Injection into the Gas Grid

Injection into the Gas Grid Print E-mail

Biogas can be upgraded to biomethane and injected into a gas grid.  This can be the national high pressure gas transmission grid or a local low pressure gas distribution network.  To be used in the gas grid in the UK biogas needs to cleaned of impurities, dried and upgraded to a higher methane content (> 95%) so that it resembles the qualities of natural gas. This approach is already being used in many countries including Germany, France, Austria and the USA. 

A report by National Grid suggested that, with the right support and incentives, renewable gas could meet a significant proportion of UK residential gas demand.  This included both gas produced by AD and by the thermochemical gasification of waste.  A paper by National Grid also highlights the opportunities for renewable heat from the gas grid with biogas and gasification of organic waste.  

DECC have produced a guide to biomethane production and injection into the gas network that outlines the major legal, technical and regulatory requirements. In addition, OFGEM have produced a factsheet providing basic information on how to get connected and issues arising from biomethane injection.

A summary of the connection process and a detailed procedure for biomethane injection enquiries, including a useful process flow diagram, can be found on the Northern Gas Networks website.

Injecting biomethane into the grid has several advantages:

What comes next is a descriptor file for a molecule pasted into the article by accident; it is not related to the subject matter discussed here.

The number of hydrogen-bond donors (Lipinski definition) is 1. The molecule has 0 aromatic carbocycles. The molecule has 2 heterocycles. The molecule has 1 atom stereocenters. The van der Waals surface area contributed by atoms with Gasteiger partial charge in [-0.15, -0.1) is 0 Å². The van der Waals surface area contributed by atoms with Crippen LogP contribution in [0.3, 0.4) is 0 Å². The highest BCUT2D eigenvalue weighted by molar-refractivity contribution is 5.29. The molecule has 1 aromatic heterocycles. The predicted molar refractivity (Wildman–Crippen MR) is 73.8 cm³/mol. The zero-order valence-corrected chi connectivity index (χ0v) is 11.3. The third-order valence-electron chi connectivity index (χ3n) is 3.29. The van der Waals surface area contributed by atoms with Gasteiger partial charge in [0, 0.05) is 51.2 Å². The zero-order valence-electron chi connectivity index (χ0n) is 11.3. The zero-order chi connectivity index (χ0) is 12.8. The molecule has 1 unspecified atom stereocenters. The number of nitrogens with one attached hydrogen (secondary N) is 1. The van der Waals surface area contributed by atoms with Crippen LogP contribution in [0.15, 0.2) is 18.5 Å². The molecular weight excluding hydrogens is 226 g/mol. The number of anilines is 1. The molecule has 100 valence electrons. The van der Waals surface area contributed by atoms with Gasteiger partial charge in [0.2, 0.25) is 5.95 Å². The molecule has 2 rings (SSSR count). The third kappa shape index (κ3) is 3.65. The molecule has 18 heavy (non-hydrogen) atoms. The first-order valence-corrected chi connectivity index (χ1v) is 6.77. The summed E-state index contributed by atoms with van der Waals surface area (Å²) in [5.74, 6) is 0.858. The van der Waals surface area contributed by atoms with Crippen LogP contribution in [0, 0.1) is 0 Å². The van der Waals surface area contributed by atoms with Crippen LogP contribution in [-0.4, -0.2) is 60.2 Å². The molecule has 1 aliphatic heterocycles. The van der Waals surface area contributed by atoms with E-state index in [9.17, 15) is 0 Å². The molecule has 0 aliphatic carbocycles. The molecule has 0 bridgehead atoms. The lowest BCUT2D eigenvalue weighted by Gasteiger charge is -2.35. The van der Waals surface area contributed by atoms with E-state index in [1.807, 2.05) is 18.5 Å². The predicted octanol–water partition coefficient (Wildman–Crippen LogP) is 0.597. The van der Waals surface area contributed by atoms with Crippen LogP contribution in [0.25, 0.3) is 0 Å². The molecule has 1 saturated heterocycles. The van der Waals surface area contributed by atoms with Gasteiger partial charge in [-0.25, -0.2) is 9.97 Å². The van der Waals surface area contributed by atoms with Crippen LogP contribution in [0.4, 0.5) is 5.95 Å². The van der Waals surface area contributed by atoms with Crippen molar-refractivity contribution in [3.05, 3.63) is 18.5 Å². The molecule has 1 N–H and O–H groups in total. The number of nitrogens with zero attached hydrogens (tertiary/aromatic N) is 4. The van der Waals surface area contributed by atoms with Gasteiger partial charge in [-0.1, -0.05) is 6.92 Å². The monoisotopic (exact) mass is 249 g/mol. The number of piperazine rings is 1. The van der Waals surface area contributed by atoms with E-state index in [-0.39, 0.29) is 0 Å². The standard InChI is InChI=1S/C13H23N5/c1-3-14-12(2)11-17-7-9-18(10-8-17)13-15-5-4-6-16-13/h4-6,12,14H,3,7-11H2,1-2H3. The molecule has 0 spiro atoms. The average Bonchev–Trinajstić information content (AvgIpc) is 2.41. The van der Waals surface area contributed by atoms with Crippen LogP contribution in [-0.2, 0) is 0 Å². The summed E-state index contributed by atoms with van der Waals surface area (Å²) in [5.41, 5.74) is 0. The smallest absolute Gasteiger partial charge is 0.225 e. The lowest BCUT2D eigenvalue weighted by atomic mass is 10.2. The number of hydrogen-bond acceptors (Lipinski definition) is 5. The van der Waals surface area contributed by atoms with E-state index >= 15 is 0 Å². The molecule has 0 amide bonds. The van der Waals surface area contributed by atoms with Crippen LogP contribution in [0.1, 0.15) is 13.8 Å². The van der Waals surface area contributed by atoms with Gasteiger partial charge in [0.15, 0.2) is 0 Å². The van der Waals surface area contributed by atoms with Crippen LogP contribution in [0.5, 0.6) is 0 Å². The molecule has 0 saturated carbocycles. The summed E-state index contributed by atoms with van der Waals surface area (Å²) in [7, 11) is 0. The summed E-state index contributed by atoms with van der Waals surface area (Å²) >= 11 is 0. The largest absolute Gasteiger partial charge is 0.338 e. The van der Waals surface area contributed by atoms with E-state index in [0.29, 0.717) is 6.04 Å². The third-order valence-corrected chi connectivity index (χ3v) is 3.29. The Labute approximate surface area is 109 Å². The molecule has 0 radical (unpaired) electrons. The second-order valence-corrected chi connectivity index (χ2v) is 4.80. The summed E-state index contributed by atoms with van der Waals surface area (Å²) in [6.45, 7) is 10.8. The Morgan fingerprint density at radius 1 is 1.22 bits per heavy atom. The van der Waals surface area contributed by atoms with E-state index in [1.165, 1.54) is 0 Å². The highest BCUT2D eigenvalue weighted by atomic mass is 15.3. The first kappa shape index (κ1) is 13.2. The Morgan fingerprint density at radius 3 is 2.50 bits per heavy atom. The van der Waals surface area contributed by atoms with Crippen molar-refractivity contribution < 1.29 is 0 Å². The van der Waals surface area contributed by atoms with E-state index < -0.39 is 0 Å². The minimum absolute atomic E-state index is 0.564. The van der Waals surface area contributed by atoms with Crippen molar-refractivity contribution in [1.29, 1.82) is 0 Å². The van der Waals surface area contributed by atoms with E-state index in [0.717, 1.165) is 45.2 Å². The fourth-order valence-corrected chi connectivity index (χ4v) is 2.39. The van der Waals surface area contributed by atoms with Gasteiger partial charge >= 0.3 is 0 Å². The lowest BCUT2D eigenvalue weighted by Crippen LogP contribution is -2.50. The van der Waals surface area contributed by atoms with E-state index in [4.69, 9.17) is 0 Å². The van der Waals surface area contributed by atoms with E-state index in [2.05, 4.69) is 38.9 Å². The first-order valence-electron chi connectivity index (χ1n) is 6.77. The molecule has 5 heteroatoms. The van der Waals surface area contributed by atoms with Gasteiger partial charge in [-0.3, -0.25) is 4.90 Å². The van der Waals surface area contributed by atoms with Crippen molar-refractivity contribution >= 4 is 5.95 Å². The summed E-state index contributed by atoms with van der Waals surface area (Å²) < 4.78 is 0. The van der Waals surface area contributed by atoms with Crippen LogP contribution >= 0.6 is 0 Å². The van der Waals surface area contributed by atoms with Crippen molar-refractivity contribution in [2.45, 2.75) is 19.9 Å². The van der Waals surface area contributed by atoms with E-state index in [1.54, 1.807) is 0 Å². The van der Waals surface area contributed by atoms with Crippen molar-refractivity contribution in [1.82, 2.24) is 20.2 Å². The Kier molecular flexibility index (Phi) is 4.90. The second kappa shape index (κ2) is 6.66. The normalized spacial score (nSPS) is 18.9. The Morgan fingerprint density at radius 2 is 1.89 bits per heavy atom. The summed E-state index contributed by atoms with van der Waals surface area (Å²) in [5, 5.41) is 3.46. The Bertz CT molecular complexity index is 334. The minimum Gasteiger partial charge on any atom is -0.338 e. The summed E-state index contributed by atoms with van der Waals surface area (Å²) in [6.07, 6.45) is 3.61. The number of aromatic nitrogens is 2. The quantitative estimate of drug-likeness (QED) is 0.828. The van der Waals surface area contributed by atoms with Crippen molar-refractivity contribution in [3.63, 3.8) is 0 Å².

• biomethane injection is supported under the Renewable Heat Incentive (RHI)
  • provides a far more flexible fuel than biogas
  • biomethane has a higher energy density than biogas
  • ensures energy that is captured in the biogas is used efficiently
  • can be cheaper for the AD plant operator to install a gas grid connection than an electricity connection.

However, there are currently many barriers to grid injection, both practical and financial:

  • no specific UK standard for biomethane
  • upgrading adds substantially to the cost and energy requirement
  • upgrading can reduce carbon savings
  • no incentive for grid operators to accept biomethane
  • AD plants may be some distance from the gas distribution network.

These issues are the focus of the Energy Market Issues from Biomethane (EMIB) working group. Check the latest meeting reports for up to date status and progress towards resolution.

To read more about the strengths and weaknesses of upgrading biogas, as well as how to meet UK gas grid quality standards, see this report from BIS.

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